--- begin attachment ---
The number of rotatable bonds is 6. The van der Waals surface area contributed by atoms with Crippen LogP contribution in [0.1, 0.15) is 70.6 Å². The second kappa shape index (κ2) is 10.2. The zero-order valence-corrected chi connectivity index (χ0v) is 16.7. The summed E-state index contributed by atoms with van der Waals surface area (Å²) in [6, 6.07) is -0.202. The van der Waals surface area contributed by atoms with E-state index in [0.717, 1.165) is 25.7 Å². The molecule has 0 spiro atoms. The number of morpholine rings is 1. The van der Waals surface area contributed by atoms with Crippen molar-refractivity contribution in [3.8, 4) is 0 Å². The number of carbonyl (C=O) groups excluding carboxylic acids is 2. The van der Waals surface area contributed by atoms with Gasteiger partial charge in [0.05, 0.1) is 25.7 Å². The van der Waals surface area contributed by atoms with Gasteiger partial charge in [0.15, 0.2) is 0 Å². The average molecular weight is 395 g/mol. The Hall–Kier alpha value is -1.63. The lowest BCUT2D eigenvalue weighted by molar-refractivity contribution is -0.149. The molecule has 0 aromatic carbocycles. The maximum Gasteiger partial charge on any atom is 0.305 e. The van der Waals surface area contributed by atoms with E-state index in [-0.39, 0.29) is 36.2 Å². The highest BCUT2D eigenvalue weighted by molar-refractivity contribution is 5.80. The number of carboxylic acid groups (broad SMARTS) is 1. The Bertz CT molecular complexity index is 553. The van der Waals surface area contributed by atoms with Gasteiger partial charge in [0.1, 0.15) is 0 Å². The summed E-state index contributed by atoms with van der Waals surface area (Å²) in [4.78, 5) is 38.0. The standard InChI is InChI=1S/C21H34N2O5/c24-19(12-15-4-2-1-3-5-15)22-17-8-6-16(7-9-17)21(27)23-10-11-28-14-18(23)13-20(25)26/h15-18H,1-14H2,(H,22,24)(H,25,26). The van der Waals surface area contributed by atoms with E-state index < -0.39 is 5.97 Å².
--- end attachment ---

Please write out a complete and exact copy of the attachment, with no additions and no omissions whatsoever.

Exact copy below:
The number of rotatable bonds is 6. The van der Waals surface area contributed by atoms with Crippen LogP contribution in [0.1, 0.15) is 70.6 Å². The second kappa shape index (κ2) is 10.2. The zero-order valence-corrected chi connectivity index (χ0v) is 16.7. The summed E-state index contributed by atoms with van der Waals surface area (Å²) in [6, 6.07) is -0.202. The van der Waals surface area contributed by atoms with E-state index in [0.717, 1.165) is 25.7 Å². The molecule has 0 spiro atoms. The number of morpholine rings is 1. The van der Waals surface area contributed by atoms with Crippen molar-refractivity contribution in [3.8, 4) is 0 Å². The number of carbonyl (C=O) groups excluding carboxylic acids is 2. The van der Waals surface area contributed by atoms with Gasteiger partial charge in [0.05, 0.1) is 25.7 Å². The van der Waals surface area contributed by atoms with Gasteiger partial charge in [0.15, 0.2) is 0 Å². The average molecular weight is 395 g/mol. The Hall–Kier alpha value is -1.63. The lowest BCUT2D eigenvalue weighted by molar-refractivity contribution is -0.149. The molecule has 0 aromatic carbocycles. The maximum Gasteiger partial charge on any atom is 0.305 e. The van der Waals surface area contributed by atoms with E-state index in [-0.39, 0.29) is 36.2 Å². The highest BCUT2D eigenvalue weighted by molar-refractivity contribution is 5.80. The number of carboxylic acid groups (broad SMARTS) is 1. The Bertz CT molecular complexity index is 553. The van der Waals surface area contributed by atoms with Gasteiger partial charge in [0.1, 0.15) is 0 Å². The summed E-state index contributed by atoms with van der Waals surface area (Å²) in [4.78, 5) is 38.0. The standard InChI is InChI=1S/C21H34N2O5/c24-19(12-15-4-2-1-3-5-15)22-17-8-6-16(7-9-17)21(27)23-10-11-28-14-18(23)13-20(25)26/h15-18H,1-14H2,(H,22,24)(H,25,26). The van der Waals surface area contributed by atoms with E-state index < -0.39 is 5.97 Å².